When he got home, he realised that the digital camera box had no camera! Now, I would admit there should be a slight weight difference, but even recent and new cameras that are on sale are pretty light. If the rest of the contents were in the packaging (i.e. CD, cables, battery charger), then it is possible that the weight difference would not be noticeable.
Anyways, upon realising this missing item, he went to a nearby CompUSA store to see about getting a refund. The manager there told him that, since a liquidation company technically sold him the camera, CompUSA is NOT responsible for giving him a refund.
Strange, I would have thought even for a store doing a liquidation sale, all the employees are still CompUSA employees, right?
So Terry Heaton wrote a letter to CompUSA CEO Roman Ross:
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May 11, 2007
President and Chief Executive Officer
14951 N. Dallas Parkway
Dallas, TX 75254
Dear Mr. Ross,
This is to bring to your attention an issue that I’ve been unable to resolve at the store level.
First of all, let me explain that I’ve been a loyal customer of CompUSA for 10 years. I bought my last two computers from your stores, along with hundreds of other items. It is because I view myself as a customer that I send you this letter.
On March 22, 2007, I went to the Lewisville store to buy a new computer (I’m writing this letter on it now). I wasn’t aware that the store was closing and was surprised when I saw the signs. I took advantage of the sale to purchase many other items. My total bill was over $3,300.00.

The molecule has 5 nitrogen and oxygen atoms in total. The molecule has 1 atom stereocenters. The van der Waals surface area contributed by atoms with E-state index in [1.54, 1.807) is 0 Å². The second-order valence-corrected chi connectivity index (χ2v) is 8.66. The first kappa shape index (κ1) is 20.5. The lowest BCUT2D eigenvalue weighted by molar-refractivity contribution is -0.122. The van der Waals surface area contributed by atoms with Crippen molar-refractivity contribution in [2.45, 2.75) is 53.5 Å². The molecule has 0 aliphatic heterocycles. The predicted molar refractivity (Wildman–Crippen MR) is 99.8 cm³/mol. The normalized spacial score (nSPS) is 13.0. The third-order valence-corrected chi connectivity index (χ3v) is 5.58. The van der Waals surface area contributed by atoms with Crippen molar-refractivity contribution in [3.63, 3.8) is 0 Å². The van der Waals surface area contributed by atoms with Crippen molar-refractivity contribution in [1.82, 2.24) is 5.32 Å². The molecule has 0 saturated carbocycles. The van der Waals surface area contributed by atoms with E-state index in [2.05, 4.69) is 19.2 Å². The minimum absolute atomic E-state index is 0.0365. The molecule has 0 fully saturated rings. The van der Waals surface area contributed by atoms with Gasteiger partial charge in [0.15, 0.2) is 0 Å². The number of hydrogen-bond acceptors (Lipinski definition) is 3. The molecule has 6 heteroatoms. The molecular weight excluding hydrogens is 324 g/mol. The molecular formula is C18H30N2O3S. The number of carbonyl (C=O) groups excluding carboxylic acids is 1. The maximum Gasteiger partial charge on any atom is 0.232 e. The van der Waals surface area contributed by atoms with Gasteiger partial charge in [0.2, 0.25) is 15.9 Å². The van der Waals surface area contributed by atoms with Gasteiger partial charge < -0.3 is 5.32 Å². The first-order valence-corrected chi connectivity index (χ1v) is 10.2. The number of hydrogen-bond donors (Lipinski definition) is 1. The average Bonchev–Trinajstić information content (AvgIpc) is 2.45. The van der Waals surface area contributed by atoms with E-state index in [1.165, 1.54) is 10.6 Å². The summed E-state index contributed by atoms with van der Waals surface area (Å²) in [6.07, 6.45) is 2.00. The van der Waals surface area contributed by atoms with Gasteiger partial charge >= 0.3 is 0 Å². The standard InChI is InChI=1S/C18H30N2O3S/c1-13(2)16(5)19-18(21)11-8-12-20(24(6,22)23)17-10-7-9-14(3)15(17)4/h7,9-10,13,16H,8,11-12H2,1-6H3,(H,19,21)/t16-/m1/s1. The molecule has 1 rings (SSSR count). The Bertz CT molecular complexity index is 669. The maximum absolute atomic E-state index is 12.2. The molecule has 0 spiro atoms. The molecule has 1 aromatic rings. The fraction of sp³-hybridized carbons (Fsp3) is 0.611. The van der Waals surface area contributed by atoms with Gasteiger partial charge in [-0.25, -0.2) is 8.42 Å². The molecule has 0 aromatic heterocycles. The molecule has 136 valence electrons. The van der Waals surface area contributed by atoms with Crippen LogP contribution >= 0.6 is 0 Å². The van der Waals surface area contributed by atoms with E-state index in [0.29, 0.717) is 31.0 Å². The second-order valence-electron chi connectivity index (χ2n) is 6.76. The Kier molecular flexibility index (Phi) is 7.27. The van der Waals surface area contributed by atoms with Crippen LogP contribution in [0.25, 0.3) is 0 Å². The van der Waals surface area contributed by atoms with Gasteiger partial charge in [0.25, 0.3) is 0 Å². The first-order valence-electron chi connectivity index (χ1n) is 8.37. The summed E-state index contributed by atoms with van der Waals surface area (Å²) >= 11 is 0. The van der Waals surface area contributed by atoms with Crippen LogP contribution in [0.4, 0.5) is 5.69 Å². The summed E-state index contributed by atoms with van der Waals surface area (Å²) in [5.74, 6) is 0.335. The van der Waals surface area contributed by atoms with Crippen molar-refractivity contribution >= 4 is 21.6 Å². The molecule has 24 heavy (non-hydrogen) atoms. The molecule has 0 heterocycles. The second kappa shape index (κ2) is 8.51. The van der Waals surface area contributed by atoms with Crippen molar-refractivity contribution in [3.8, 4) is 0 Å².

One of those items was a Canon A630 camera. It was purchased as a gift for my step-daughter, whom I would see in May, so I put the box away in my home office. When the day came, I handed it to her, as she beamed with joy. That didn’t last long, because the box contained only the peripherals and not the camera.
So I went back to Lewisville only to be told the store had closed. So I made the trip to Frisco, where I met manager Tommy Jackson. He refused to help me, telling me that, well, I really didn’t purchase the camera from CompUSA, but a liquidation company. I showed him the receipt from CompUSA, told him I bought it in a CompUSA store and that the salesperson was wearing a CompUSA uniform. He was adamant that it was my problem, not his. At this point, my frustration and embarrassment turned to anger, and he told me I would need to communicate with your lawyers.